Reduce greenhouse gas emissions, create jobs, save money on municipal taxes, keep recycling the same as before… these are the benefits of adopting extended producers responsibility (EPR) regulations for paper and plastic packaging, says Calgary’s Ward 14 Coun. Peter Demong.
“Everybody wins. Nobody loses,” Demong told Global News. “Some people get more money.”
A recent city committee meeting forwarded a recommendation to council to push for packaging EPR across the province.
The Organisation for Economic Co-operation and Development (OECD) defines EPR as “an environmental policy approach in which a producer’s responsibility for a product is extended to the post-consumer stage of its life cycle.”
According to a study done for the Alberta Urban Municipalities Association (AUMA), the cities of Edmonton and Calgary and the Canadian Stewardship Services Alliance, a provincewide EPR could save $107 million a year in recycling costs and create about 219 jobs.
Recycling could go up by 13 per cent, and it would avoid greenhouse gas emissions equivalent to 15,000 cars per year.
City of Calgary data shows that 330,000 households are part of the blue cart recycling program. In 2019, the city collected 29,000 tonnes of recyclables in the blue carts.
Alberta has EPR regulations for items like beverage containers, but is the only province west of Quebec to not have any EPR program for paper and plastic packaging, instead leaving it up to municipalities.
The cost of recycling paper and plastic packaging is borne by municipalities across Alberta, who in turn fund that through taxpayers. An EPR shifts those costs onto the paper and plastic manufacturers.
“Because we don’t have an EPR, we are paying a tenth of a cent or eighth of a cent [recycling costs] on our yogurt container but those dollars are all going to other EPR programs,” Demong said. “So, in effect, we are voluntarily doing an equalization program to subsidize EPR programs across Canada.”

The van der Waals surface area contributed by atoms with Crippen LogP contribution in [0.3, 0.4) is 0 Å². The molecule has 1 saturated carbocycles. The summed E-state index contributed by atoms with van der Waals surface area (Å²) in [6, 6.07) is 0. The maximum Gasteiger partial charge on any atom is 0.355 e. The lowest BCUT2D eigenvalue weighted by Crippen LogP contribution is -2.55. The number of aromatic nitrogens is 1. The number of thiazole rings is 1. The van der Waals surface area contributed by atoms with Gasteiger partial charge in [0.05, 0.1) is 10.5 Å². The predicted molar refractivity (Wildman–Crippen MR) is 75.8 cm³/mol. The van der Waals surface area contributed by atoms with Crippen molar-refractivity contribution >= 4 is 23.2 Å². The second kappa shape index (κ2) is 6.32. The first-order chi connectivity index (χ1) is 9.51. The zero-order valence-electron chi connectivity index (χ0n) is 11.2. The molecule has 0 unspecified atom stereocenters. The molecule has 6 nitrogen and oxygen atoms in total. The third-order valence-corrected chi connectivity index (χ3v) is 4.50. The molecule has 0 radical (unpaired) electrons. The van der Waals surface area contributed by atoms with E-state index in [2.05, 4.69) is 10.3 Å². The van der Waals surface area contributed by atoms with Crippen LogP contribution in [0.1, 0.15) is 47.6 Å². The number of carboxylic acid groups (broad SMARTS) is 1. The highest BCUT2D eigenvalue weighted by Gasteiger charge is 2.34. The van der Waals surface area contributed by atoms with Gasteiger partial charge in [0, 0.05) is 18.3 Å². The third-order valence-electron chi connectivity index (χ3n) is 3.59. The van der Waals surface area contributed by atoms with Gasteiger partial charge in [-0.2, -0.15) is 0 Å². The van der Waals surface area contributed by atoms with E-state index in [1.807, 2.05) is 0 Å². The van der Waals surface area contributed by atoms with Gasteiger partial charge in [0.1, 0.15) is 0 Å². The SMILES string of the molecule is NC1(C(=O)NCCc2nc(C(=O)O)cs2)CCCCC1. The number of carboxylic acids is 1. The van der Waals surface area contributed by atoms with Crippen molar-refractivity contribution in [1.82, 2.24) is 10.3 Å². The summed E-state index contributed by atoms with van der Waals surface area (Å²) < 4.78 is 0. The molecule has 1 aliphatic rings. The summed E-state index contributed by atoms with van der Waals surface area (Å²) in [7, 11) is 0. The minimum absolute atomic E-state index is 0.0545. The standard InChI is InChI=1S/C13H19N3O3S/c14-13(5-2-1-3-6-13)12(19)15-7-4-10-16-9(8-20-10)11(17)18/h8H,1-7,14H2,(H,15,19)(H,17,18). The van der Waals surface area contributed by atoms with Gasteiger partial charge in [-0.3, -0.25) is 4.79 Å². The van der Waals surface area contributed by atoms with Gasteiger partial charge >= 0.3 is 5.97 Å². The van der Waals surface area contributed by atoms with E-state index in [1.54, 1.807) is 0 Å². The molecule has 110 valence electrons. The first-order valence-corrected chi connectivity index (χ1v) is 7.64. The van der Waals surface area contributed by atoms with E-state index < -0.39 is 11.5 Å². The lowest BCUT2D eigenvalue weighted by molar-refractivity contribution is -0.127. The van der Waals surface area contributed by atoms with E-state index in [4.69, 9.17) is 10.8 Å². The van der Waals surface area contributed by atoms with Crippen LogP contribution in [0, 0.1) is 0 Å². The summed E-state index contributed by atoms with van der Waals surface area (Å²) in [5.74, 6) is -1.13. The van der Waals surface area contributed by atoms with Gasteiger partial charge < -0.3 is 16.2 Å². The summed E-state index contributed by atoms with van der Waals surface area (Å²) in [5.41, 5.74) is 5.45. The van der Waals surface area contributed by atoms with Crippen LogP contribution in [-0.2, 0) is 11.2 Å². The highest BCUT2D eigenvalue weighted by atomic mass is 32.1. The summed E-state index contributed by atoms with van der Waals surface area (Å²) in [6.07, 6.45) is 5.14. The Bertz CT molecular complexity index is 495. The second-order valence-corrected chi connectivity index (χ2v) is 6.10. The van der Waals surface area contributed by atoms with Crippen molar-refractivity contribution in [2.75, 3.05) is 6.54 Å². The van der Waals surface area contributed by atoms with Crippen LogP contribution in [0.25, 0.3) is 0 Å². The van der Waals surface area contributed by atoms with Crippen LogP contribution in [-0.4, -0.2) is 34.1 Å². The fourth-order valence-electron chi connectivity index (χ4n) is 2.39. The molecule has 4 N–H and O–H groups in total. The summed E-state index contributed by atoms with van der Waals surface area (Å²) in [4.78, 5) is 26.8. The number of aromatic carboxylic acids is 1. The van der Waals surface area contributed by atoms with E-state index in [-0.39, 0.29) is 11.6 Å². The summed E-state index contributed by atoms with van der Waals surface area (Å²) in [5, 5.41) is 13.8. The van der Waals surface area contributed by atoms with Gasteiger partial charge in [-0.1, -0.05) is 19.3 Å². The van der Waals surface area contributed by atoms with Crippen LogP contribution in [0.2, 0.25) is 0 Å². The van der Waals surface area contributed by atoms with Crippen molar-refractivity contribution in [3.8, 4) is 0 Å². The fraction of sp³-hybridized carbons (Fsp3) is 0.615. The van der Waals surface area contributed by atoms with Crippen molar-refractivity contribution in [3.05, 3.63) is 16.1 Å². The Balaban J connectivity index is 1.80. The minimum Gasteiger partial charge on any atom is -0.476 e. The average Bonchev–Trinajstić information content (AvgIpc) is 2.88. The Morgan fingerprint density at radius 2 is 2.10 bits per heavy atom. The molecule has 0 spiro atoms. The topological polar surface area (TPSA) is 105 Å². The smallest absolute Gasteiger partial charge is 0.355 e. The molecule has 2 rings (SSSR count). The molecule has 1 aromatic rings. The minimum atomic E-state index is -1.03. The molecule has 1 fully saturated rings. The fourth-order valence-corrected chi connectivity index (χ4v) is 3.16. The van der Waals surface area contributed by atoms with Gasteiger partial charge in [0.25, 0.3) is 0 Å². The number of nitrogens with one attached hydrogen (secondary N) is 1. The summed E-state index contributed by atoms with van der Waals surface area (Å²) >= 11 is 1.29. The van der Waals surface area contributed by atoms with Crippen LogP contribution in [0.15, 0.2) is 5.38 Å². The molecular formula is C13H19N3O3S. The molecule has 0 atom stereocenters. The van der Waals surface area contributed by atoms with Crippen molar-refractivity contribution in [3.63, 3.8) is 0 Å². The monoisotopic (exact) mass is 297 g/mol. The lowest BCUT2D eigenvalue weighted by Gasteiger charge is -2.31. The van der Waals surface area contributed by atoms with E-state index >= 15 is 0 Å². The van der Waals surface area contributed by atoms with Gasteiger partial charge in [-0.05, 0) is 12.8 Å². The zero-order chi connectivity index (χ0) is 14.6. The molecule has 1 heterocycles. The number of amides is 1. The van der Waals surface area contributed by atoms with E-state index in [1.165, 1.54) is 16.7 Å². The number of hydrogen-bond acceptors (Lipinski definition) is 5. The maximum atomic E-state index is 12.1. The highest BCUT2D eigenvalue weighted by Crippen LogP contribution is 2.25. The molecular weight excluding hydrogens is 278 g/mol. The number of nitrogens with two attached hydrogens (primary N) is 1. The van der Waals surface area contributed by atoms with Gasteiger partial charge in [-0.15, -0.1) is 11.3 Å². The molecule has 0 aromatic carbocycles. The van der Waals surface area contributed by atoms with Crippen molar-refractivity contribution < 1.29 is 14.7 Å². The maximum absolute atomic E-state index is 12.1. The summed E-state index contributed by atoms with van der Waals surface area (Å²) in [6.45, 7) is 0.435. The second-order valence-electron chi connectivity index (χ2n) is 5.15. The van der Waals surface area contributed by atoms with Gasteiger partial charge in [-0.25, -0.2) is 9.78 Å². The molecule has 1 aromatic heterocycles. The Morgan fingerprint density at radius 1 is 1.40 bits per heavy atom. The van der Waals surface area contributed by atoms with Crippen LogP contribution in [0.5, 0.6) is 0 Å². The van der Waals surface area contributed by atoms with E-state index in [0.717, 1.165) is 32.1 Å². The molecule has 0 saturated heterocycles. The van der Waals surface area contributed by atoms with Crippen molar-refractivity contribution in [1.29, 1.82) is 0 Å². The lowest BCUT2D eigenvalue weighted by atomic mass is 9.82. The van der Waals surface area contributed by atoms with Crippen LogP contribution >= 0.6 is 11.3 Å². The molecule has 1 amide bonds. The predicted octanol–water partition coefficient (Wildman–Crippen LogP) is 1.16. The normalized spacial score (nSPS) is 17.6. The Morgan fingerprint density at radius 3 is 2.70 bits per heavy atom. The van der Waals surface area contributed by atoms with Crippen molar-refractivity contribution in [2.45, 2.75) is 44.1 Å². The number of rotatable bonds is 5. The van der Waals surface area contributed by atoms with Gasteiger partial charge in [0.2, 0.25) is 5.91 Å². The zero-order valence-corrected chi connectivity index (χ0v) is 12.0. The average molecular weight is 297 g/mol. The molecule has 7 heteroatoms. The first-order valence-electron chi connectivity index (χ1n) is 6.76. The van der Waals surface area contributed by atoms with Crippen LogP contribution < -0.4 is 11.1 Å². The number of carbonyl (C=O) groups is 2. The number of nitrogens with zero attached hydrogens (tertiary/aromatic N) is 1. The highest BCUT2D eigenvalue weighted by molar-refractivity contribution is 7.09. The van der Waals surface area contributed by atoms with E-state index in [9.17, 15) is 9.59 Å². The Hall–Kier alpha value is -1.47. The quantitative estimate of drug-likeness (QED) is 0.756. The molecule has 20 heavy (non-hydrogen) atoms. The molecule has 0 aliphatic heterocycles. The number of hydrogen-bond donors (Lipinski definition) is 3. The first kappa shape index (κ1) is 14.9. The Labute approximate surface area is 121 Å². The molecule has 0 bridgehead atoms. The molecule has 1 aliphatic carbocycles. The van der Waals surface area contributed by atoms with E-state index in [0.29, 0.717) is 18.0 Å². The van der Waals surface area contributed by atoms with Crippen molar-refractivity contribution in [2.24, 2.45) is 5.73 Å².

Demong wants that $107 million passed along to homeowners and ratepayers across the province, and said it would equate to an eight per cent savings on their municipal taxes.
“This is not chump change,” the Ward 14 councillor said.
“This is significant dollars that we could be rebating back to our constituents and customers.”
“And for the life of me, I don’t understand why the Alberta government wouldn’t be doing this.”
Thursday, the AUMA passed a resolution stating that municipalities would pass along any savings from a province-wide EPR to taxpayers.
Demong characterized conversations about EPR with Environment Minister Jason Nixon as “favourable,” but the provincial government has yet to announce an EPR framework for packaging.
“Increasing the lifecycle of plastic products creates jobs and attracts investment all while reducing environmental impacts,” Jess Sinclair, press secretary for Nixon, said in a statement.
“In addition, we are currently exploring ways to save ratepayers and municipalities money when it comes to recycling plastics, hazardous household waste and packaging and paper products.”
The plastics industry is largely in favour of Alberta adopting an EPR for plastic packaging and that industry pay for all related recycling costs, according to the Chemisty Industry Association of Canada (CIAC), whose members include plastics manufacturers.
“If it’s a 100 per cent paid for and managed extended producer responsibility system, then producers are incented to put a product into the market that’s recyclable,” Greg Moffatt, CIAC senior director of business and economics, told Global News. “They manage the recovery of that product.”
“Advanced recycling is unique in that what we’re really talking about is taking that plastic and, through chemical processes, taking it back to its building blocks so it could be reused in another plastic item and continue its way through the economy.”
That process of initial plastic manufacturing, use by a consumer, breaking it down into its chemical components and manufacturing into another product is known as a circular economy, and is a goal for the CIAC and its members.
“The last thing we should be doing with it is landfilling it or in some way, shape or form, allowing for it to enter into the environment.”
Demong hopes that Alberta gets some manner of an EPR framework in place soon.
“If, at the end of the day, an EPR program were to roll out in Alberta and is only offering 50 per cent coverage, I’ll take that every day of the week,” he said. “That’s 50 per cent more than what I’ve got now.
“And it’s a step in the right direction.”
© 2020 Global News, a division of Corus Entertainment Inc.
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